A horse property is an expensive investment. Aside from spending time and money in maintaining the condition of the infrastructure on the property, you’ll also have to think about the health of the horses. You have to make sure that their stables are clean and that the horses are well-fed and have a sufficient supply of water. This still doesn’t include the necessity to install durable fences to safeguard the horses. Undeniably, a horse property isn’t a one-time investment. But instead of looking at your property as another medium to spend your money on, why not use it to earn instead? If your horse property is situated in a spacious ranch with cottages, consider having it rented out.
Renting out your horse property can be an excellent source of income while making good use of your investment. Instead of having a stagnant investment, you’ll have one that generates steady income. However, having a well-maintained ranch isn’t enough to entice customers; you need to exert time and effort to prepare your horse property before renting out. The following tips can help you do just that:
1. Inspect your cottage
Your guests will be spending most of their time in the cottage. This is where they’ll sleep, have their meals and prepare themselves for the day. Because of the importance of this cottage to your guests’ overall experience, you should thoroughly check it before accepting any guests. This is a must – especially for horse properties with cottages built many years ago.
Start by assessing the condition of your cottage. Are there any roof leaks or clogged drains and gutters? Are there any leaky pipes and faucets? Are the electrical outlets functioning? If certain parts or areas of your cottage like HVAC need replacements or repairs, call HVAC contractors right away. All of your fixtures should be working properly before your guests arrive.
2. Think safety
It’ll be easier for your guests to leave a five-star review on your rented out property if they feel safe during their stay. To ensure that this does happen, make sure that your cottage has working smoke detectors. There should also be fire extinguishers in the kitchen and on every floor of the cottage. When dealing with the exteriors of your property, make sure that the horses are kept in a stable or their habitat is surrounded by fences. Even if guests booked your horse property, they might not have the same fascination for horses as you do.
3. Clean up
Sure, your horse property might be situated in a lush green ranch with an overlooking view of the city but if cleanliness is nowhere to be seen, don’t expect that a single guest will choose you. Guests are very keen on cleanliness – no amount of aesthetic value or cheap pricing can tell them otherwise. If you don’t want your horse property to become a turn off to guests, clean everything. This includes the floors, windows, and blinds in your cottage. Carpets should be shampooed, too. If you want to hide any scratches on your walls while giving it a makeover, apply a fresh coat of paint.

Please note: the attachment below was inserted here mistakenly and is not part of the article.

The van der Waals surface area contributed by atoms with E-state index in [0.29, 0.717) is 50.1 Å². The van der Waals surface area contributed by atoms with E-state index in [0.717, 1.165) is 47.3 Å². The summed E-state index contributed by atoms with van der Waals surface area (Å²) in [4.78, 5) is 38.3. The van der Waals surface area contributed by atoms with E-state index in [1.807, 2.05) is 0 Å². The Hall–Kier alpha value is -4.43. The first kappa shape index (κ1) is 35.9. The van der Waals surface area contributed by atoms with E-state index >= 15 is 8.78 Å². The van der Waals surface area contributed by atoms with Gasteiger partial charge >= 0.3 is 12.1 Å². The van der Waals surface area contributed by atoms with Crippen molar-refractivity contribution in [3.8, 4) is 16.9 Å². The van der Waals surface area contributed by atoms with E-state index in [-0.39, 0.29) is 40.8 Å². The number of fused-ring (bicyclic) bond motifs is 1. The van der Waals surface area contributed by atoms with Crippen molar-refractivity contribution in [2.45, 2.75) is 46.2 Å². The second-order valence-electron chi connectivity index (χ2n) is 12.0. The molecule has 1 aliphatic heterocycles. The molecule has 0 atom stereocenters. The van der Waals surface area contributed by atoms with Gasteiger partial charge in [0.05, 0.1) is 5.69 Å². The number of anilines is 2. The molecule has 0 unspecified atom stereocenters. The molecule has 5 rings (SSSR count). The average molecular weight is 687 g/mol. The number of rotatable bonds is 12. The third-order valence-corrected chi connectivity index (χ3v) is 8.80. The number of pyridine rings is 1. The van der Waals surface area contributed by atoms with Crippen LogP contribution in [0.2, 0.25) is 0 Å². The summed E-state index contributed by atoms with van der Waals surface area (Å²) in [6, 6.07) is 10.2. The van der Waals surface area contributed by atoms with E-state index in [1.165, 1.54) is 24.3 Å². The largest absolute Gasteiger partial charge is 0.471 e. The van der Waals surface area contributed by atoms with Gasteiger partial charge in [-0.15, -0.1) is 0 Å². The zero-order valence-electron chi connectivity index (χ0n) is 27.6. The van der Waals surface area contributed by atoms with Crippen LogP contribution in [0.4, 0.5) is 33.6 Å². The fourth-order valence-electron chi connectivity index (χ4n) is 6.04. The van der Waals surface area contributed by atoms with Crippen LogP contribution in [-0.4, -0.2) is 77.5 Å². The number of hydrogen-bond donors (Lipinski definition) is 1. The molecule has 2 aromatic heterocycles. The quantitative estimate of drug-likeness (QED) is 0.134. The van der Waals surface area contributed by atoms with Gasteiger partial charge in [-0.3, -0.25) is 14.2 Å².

4. Evaluate all of your furnishings and appliances
Keeping furnishings and appliances that are either broken or damaged will only become an eyesore in your cottage. You’ll only be wasting valuable floor space, which you can actually use for additional amenities. If you’re planning to provide a well-furnished home to your guests, make sure that everything is in perfect working condition. You want to provide convenience to your guests while they’re staying in your cottage, not burden them by forcing them to use a broken knob on a stove.
5. Set a competitive price
Renting out horse properties and ranches are no longer unheard of today. Do a quick search online and you’ll be bombarded with horse properties that look and offer the same accommodation as you. Since you’re still a neophyte in the business, you should pay attention to how the competition is setting their prices. This information will help you determine what price is too expensive or too cheap for the market. As a result, you’d know how much you will charge your guests for their accommodation.
6. Screen tenants carefully
Most often than not, your horse property is your most expensive investment. You might have saved for years just to afford buying it. And although it might be tempting to open your property to every single human being in your city and nearby cities, don’t do it. Allowing anybody to stay in your property might adversely affect the condition of your property. These people might even harm your horses – and you don’t want that to happen, right?
Be careful about who you let in your horse property. If possible, only accept guests who you personally know or those recommended by your friends and family. You can also accept guests as long as they go through a certain screening process. You can have them fill out a form that requires their basic information or ask them to pay for a deposit once they arrive. No matter how you screen your potential guests, just make sure that they also know why you’re doing all of these.
Small Details Create Big Impacts
Renting out your horse property can be beneficial for you and the guests – you’ll have another avenue to make money while guests can experience a unique accommodation. But just like any other business, you’ll only achieve success when you take the time to address and prevent problems. Always keep a watchful eye on the condition of your horse property – after all, this is still your investment.